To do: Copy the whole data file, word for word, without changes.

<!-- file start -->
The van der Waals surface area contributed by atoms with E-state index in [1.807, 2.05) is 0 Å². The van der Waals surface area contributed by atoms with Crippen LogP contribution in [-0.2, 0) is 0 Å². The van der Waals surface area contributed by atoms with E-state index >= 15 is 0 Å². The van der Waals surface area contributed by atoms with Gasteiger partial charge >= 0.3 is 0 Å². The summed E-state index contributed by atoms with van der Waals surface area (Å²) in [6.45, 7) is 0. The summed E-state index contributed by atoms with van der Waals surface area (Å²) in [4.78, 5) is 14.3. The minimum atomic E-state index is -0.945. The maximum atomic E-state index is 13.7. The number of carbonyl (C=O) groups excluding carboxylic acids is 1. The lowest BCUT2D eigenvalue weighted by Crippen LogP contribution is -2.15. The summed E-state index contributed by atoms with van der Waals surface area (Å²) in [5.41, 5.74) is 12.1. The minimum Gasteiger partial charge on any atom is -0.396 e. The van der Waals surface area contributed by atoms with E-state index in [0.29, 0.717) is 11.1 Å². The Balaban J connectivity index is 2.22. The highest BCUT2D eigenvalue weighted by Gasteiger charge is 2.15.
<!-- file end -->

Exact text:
The van der Waals surface area contributed by atoms with E-state index in [1.807, 2.05) is 0 Å². The van der Waals surface area contributed by atoms with Crippen LogP contribution in [-0.2, 0) is 0 Å². The van der Waals surface area contributed by atoms with E-state index >= 15 is 0 Å². The van der Waals surface area contributed by atoms with Gasteiger partial charge >= 0.3 is 0 Å². The summed E-state index contributed by atoms with van der Waals surface area (Å²) in [6.45, 7) is 0. The summed E-state index contributed by atoms with van der Waals surface area (Å²) in [4.78, 5) is 14.3. The minimum atomic E-state index is -0.945. The maximum atomic E-state index is 13.7. The number of carbonyl (C=O) groups excluding carboxylic acids is 1. The lowest BCUT2D eigenvalue weighted by Crippen LogP contribution is -2.15. The summed E-state index contributed by atoms with van der Waals surface area (Å²) in [5.41, 5.74) is 12.1. The minimum Gasteiger partial charge on any atom is -0.396 e. The van der Waals surface area contributed by atoms with E-state index in [0.29, 0.717) is 11.1 Å². The Balaban J connectivity index is 2.22. The highest BCUT2D eigenvalue weighted by Gasteiger charge is 2.15.